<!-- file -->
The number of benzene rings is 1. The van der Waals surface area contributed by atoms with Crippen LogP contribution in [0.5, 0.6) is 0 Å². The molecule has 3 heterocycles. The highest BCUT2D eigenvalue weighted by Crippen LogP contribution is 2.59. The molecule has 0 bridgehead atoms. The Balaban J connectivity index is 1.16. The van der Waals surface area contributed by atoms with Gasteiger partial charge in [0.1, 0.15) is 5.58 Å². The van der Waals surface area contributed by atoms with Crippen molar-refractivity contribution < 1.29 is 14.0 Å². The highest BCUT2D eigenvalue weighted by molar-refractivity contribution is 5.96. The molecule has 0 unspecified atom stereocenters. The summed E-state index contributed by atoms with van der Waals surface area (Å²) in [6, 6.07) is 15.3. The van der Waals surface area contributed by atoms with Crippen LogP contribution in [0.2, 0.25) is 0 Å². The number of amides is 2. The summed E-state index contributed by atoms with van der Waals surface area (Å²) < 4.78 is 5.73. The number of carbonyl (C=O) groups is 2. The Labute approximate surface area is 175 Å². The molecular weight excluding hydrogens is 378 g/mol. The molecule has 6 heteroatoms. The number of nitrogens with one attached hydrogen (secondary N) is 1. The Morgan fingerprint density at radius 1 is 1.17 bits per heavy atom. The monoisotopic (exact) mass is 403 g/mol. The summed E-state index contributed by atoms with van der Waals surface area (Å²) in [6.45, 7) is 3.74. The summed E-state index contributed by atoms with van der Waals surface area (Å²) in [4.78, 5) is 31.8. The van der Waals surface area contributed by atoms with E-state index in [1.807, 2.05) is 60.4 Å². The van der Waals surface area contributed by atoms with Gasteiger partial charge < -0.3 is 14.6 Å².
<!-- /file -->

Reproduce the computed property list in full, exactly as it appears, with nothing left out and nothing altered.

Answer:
The number of benzene rings is 1. The van der Waals surface area contributed by atoms with Crippen LogP contribution in [0.5, 0.6) is 0 Å². The molecule has 3 heterocycles. The highest BCUT2D eigenvalue weighted by Crippen LogP contribution is 2.59. The molecule has 0 bridgehead atoms. The Balaban J connectivity index is 1.16. The van der Waals surface area contributed by atoms with Gasteiger partial charge in [0.1, 0.15) is 5.58 Å². The van der Waals surface area contributed by atoms with Crippen molar-refractivity contribution < 1.29 is 14.0 Å². The highest BCUT2D eigenvalue weighted by molar-refractivity contribution is 5.96. The molecule has 0 unspecified atom stereocenters. The summed E-state index contributed by atoms with van der Waals surface area (Å²) in [6, 6.07) is 15.3. The van der Waals surface area contributed by atoms with Crippen LogP contribution in [0.2, 0.25) is 0 Å². The number of amides is 2. The summed E-state index contributed by atoms with van der Waals surface area (Å²) < 4.78 is 5.73. The number of carbonyl (C=O) groups is 2. The Labute approximate surface area is 175 Å². The molecular weight excluding hydrogens is 378 g/mol. The molecule has 6 heteroatoms. The number of nitrogens with one attached hydrogen (secondary N) is 1. The Morgan fingerprint density at radius 1 is 1.17 bits per heavy atom. The monoisotopic (exact) mass is 403 g/mol. The summed E-state index contributed by atoms with van der Waals surface area (Å²) in [6.45, 7) is 3.74. The summed E-state index contributed by atoms with van der Waals surface area (Å²) in [4.78, 5) is 31.8. The van der Waals surface area contributed by atoms with E-state index in [1.807, 2.05) is 60.4 Å². The van der Waals surface area contributed by atoms with Gasteiger partial charge < -0.3 is 14.6 Å².